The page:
Simply put, the Unitarian Universalist Meeting House (formerly the Church of the Redeemer or First Universalist Church), is the most beautiful building in town — inside and out. It’s been on the National Register of Historic Places since 1972. It’s so revered that its steeple is called the Sir Christopher Wren Tower, after the 17th-century architect who transformed London. Unlike three other surviving church buildings downtown, the U.U. still serves as a house of worship, now under the Rev. Kate Wilkinson. The Greek Revival-style sanctuary was built in 1847. The steeple, added 10 years later, was not sufficiently supported to stand in sandy soil. Steel reinforcements were placed under it in 1999, but its northeasterly inclination (noticeable in the picture) was not corrected, out of concern for what even a bit of torquing might do to the plasterwork.
Don’t miss a visit to the sanctuary. The entire room was painted very convincingly in trompe l’oeil style by Carl Wendte of Germany. Try looking at the chancel alcove and telling yourself it’s a flat wall. Visitors are welcome during business hours and, of course, on Sunday mornings.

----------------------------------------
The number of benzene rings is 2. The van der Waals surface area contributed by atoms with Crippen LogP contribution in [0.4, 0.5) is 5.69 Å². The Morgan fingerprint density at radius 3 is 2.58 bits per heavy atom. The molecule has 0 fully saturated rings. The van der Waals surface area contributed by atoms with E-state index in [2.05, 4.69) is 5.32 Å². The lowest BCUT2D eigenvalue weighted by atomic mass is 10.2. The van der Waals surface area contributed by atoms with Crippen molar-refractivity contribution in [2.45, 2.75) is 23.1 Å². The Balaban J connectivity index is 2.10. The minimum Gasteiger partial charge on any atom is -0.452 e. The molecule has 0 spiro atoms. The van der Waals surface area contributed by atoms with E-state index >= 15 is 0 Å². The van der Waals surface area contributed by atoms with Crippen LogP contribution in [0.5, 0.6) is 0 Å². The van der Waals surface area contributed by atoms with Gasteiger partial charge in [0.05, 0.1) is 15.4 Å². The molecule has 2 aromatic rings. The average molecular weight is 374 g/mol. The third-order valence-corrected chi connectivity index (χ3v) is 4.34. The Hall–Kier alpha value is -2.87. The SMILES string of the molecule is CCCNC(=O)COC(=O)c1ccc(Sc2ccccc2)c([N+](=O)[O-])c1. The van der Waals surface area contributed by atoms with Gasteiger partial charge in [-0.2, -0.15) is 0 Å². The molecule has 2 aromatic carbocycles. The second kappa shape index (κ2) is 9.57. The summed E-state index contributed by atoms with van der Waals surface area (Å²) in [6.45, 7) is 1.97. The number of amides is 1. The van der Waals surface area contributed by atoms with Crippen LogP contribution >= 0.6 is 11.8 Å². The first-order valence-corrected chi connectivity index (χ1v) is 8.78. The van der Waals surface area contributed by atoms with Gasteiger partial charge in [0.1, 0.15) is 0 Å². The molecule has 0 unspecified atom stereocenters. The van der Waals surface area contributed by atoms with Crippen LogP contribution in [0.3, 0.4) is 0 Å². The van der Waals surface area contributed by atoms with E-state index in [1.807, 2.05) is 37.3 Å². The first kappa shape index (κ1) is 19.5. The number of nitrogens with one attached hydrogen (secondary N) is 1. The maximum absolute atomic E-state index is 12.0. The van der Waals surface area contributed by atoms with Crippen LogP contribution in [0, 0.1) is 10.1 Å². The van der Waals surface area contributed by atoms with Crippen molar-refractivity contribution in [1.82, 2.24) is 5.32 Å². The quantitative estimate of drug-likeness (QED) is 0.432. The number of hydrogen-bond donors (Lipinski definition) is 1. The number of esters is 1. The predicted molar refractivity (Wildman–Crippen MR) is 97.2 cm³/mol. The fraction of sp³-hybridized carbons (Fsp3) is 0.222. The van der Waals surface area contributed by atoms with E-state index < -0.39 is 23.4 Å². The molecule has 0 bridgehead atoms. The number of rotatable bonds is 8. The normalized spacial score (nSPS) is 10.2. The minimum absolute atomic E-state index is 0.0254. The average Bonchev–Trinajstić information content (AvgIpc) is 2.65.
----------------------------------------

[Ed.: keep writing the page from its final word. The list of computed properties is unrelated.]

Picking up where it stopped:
During the influenza epidemic of 1918, the church became an infirmary. In 1985, as membership fell, the Rev. Kim Crawford-Harvie arrived and helped revitalize the congregation. Ten years later, it established a dedicated AIDS ministry. The U.U. is host to a lively variety of groups and purposes, including 12-step meetings. The Soup Kitchen in Provincetown started here. It’s a treasured performance space, too, with fine acoustics and a restored 1850 Holbrook tracker organ. Among others, the U.U. Meeting House Theatre has featured Hedda Lettuce (Steven Polito), not your usual ecclesiastical figure.
More than 2,000 buildings and vessels are searchable on buildingprovincetown.com. The Building Provincetown book is available for purchase ($20) at Town Hall, Office of the Town Clerk, 260 Commercial Street, Provincetown 02657.